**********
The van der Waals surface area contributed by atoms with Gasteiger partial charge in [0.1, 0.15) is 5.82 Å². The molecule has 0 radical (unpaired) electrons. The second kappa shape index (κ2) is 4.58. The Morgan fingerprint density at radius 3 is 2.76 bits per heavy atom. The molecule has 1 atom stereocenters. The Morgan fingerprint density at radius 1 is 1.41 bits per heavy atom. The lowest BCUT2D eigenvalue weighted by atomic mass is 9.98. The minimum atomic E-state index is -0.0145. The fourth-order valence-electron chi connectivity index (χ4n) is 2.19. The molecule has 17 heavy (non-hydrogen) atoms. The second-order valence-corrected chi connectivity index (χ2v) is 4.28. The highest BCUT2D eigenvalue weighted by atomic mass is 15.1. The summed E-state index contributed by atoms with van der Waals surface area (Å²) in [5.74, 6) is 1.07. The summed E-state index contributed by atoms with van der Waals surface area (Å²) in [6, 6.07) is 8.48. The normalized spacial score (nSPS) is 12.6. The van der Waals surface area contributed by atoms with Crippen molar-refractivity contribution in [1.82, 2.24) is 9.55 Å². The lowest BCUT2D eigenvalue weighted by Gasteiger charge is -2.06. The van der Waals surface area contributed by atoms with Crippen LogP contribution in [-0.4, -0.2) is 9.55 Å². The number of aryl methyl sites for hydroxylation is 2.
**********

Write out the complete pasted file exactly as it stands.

The van der Waals surface area contributed by atoms with Gasteiger partial charge in [0.1, 0.15) is 5.82 Å². The molecule has 0 radical (unpaired) electrons. The second kappa shape index (κ2) is 4.58. The Morgan fingerprint density at radius 3 is 2.76 bits per heavy atom. The molecule has 1 atom stereocenters. The Morgan fingerprint density at radius 1 is 1.41 bits per heavy atom. The lowest BCUT2D eigenvalue weighted by atomic mass is 9.98. The minimum atomic E-state index is -0.0145. The fourth-order valence-electron chi connectivity index (χ4n) is 2.19. The molecule has 17 heavy (non-hydrogen) atoms. The second-order valence-corrected chi connectivity index (χ2v) is 4.28. The highest BCUT2D eigenvalue weighted by atomic mass is 15.1. The summed E-state index contributed by atoms with van der Waals surface area (Å²) in [5.74, 6) is 1.07. The summed E-state index contributed by atoms with van der Waals surface area (Å²) in [6, 6.07) is 8.48. The normalized spacial score (nSPS) is 12.6. The van der Waals surface area contributed by atoms with Crippen molar-refractivity contribution in [1.82, 2.24) is 9.55 Å². The lowest BCUT2D eigenvalue weighted by Gasteiger charge is -2.06. The van der Waals surface area contributed by atoms with Crippen LogP contribution in [-0.4, -0.2) is 9.55 Å². The number of aryl methyl sites for hydroxylation is 2.